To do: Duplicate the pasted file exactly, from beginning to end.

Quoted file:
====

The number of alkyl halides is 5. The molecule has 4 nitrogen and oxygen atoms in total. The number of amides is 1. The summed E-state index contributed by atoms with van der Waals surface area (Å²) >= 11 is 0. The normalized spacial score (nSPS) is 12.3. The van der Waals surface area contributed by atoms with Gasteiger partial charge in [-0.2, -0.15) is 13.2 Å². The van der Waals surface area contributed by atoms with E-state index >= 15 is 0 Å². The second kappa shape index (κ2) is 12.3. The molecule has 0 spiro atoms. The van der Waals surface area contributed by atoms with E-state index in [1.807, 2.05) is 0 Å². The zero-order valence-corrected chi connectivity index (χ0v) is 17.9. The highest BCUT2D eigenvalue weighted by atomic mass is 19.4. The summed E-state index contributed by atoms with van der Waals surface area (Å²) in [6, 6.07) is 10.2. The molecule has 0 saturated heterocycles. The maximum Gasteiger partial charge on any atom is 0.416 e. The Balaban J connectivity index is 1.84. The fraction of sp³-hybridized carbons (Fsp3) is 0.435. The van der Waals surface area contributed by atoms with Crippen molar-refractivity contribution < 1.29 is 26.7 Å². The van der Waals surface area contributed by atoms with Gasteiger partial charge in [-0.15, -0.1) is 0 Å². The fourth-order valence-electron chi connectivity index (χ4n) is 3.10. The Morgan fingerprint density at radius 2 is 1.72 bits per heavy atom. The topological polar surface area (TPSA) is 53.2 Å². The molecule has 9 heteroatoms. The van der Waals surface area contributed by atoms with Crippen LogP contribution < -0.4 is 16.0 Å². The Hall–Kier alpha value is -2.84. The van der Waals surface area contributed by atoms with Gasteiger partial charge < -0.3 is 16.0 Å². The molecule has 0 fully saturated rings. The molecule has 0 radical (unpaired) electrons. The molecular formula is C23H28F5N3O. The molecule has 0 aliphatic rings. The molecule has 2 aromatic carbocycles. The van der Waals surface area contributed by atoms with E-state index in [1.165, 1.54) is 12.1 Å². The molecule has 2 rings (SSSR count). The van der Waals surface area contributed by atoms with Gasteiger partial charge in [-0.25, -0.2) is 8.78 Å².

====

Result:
The number of alkyl halides is 5. The molecule has 4 nitrogen and oxygen atoms in total. The number of amides is 1. The summed E-state index contributed by atoms with van der Waals surface area (Å²) >= 11 is 0. The normalized spacial score (nSPS) is 12.3. The van der Waals surface area contributed by atoms with Gasteiger partial charge in [-0.2, -0.15) is 13.2 Å². The van der Waals surface area contributed by atoms with E-state index >= 15 is 0 Å². The second kappa shape index (κ2) is 12.3. The molecule has 0 spiro atoms. The van der Waals surface area contributed by atoms with E-state index in [1.807, 2.05) is 0 Å². The zero-order valence-corrected chi connectivity index (χ0v) is 17.9. The highest BCUT2D eigenvalue weighted by atomic mass is 19.4. The summed E-state index contributed by atoms with van der Waals surface area (Å²) in [6, 6.07) is 10.2. The molecule has 0 saturated heterocycles. The maximum Gasteiger partial charge on any atom is 0.416 e. The Balaban J connectivity index is 1.84. The fraction of sp³-hybridized carbons (Fsp3) is 0.435. The van der Waals surface area contributed by atoms with Crippen molar-refractivity contribution < 1.29 is 26.7 Å². The van der Waals surface area contributed by atoms with Gasteiger partial charge in [-0.15, -0.1) is 0 Å². The fourth-order valence-electron chi connectivity index (χ4n) is 3.10. The Morgan fingerprint density at radius 2 is 1.72 bits per heavy atom. The topological polar surface area (TPSA) is 53.2 Å². The molecule has 9 heteroatoms. The van der Waals surface area contributed by atoms with Crippen LogP contribution < -0.4 is 16.0 Å². The Hall–Kier alpha value is -2.84. The van der Waals surface area contributed by atoms with Gasteiger partial charge < -0.3 is 16.0 Å². The molecule has 0 fully saturated rings. The molecule has 0 radical (unpaired) electrons. The molecular formula is C23H28F5N3O. The molecule has 0 aliphatic rings. The molecule has 2 aromatic carbocycles. The van der Waals surface area contributed by atoms with E-state index in [1.165, 1.54) is 12.1 Å². The molecule has 2 rings (SSSR count). The van der Waals surface area contributed by atoms with Gasteiger partial charge in [-0.25, -0.2) is 8.78 Å².